What is a pen drive? Do I need one?

Views 5 Likes Comments Comment
Like if this guide is helpful


What is a pen drive?

Data? Something we've all come to depend on in recent years. Music, video and text are all made up of those tiny bits called megabytes and gigabytes. However, with the event of laptops, mobile phones and Mp3 Player's all of our data is now mobile...and that's where the phenomena of pen/data/thumb/flash drives comes in. So, basically a pen drive is a stick of memory which plugs into the USB port found on almost any computer. It can hold a lot of data without the need of batteries or external power.

Pen Drive in context

No one thought a few years ago that pen drives would ever become a commodity. Two or three years ago prices ranged from £200-£300 for an 8mb-32mb model. Now, they're anything from £10-£80 for gigabytes of space enabling you store hundreds of music files, thousands of pictures and hundreds of thousands of word documents and PowerPoint presentations. Indeed, data storage has never been so cheap, convenient and accessable.

Do I need one?

If you're a student or someone who works on more than one PC, they're indepensible and one you start using them, they'll become essential to your everyday life. For example, if I have a picture of a house for a piece of coursework or word document full of statistics, I can drag and drop those files onto the pen drive. When you insert the drive into the computer, it appears in 'My computer' enabling you to simply copy your files across quickly and easily. Then, right click, eject and plug it into another PC and copy that same picture and document without any loss of quality. It really is that easy!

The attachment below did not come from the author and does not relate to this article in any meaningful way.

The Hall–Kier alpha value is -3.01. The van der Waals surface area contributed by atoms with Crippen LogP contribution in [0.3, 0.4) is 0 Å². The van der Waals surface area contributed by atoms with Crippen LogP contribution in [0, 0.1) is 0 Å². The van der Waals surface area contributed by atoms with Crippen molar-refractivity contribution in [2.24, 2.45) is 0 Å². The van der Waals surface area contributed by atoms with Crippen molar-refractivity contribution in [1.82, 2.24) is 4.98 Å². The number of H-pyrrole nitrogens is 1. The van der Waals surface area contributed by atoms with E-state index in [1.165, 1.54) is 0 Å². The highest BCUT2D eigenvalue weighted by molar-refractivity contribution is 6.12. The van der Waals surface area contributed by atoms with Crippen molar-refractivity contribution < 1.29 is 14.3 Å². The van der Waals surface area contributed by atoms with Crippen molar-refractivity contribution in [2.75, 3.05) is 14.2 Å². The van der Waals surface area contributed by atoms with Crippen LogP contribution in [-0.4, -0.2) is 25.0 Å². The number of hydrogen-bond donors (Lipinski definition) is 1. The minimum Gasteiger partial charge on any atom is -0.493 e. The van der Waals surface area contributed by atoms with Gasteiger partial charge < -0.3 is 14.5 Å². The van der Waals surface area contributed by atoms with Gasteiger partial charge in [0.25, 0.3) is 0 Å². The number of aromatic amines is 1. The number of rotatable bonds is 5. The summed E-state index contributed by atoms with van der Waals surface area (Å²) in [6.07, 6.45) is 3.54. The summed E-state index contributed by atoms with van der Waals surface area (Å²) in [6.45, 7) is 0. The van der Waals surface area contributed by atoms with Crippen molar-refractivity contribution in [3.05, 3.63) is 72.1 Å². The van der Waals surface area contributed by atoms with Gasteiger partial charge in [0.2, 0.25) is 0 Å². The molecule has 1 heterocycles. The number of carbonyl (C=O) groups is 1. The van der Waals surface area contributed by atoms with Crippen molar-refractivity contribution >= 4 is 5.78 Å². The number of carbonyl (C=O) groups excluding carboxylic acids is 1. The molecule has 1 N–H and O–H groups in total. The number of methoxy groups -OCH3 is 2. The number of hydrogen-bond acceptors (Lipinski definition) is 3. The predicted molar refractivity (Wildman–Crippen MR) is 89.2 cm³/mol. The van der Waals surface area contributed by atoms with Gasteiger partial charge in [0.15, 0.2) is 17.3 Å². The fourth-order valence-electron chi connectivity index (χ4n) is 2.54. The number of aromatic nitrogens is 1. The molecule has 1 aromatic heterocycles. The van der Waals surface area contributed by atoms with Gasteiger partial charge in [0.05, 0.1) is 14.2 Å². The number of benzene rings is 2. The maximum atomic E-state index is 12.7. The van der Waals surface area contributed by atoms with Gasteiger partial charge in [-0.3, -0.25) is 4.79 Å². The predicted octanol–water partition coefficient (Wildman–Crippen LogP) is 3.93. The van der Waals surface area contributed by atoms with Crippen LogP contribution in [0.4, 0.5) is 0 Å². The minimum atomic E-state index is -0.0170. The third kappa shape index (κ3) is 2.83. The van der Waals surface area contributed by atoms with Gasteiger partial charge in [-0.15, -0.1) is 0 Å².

Will it set me back?

A really good 1GB (One Gigabyte) pen drive will be about £15 which isn't much at all. Some of the good brands from experience: Kingston, Sandisk, Toshiba and LG. Pen drives are getting cheaper although the very large 16GB versions are expensive (£80).

  • 1GB - for students or those who aren't going to save large amounts of data.
  • 2GB - for students who take their music with them or those who have large archives of word documents.
  • 4GB - you can cram plenty into 4GB of space. They're slightly more expensive though (£30~).
  • 8GB - Enough for several movies, moderate library of music, thousands of pictures and hundreds and thousands of word documents.
  • 16GB - A crazy amount which will be the norm in one or two years to come!

The Good, the Bad and the Awful!

A superb 'fake pen drive' guide is available here. It gives details on fake pen drives available at very cheap prices here on eBay. Even if you think you're getting a good deal, a few weeks down the line could result in lost data (and tears!). Try to search for a certain make and if you see a cheaper version and a more expensive version, it's best to use common sense here.Often drives from China or Hong Kong are branded Sony, Kingston or Sandisk but feature poorly made chips which really will result in tears. Watch out for this one!

Superman! Super...pen drive?

Pen drives have the amazing ability to get dropped, left out in the rain and go through the wash and...still work! They are very tough because they have no moving parts. Just something to remember but don't try to attempt this!


Pen drives really are a plus in the digital don't have to lug aroworld because they enable you to do so much more or at least make what you do more convenient. Now you don't need to lug around your laptop or burn your files onto CD or floppy disc anymore. Plus, they can be written and read at least forty thousand times! Small, easy to use and now not so expensive. Just watch out for the imitation and cheap versions and you'll be laughing!

Hope this helps,




Have something to share, create your own guide... Write a guide
Explore more guides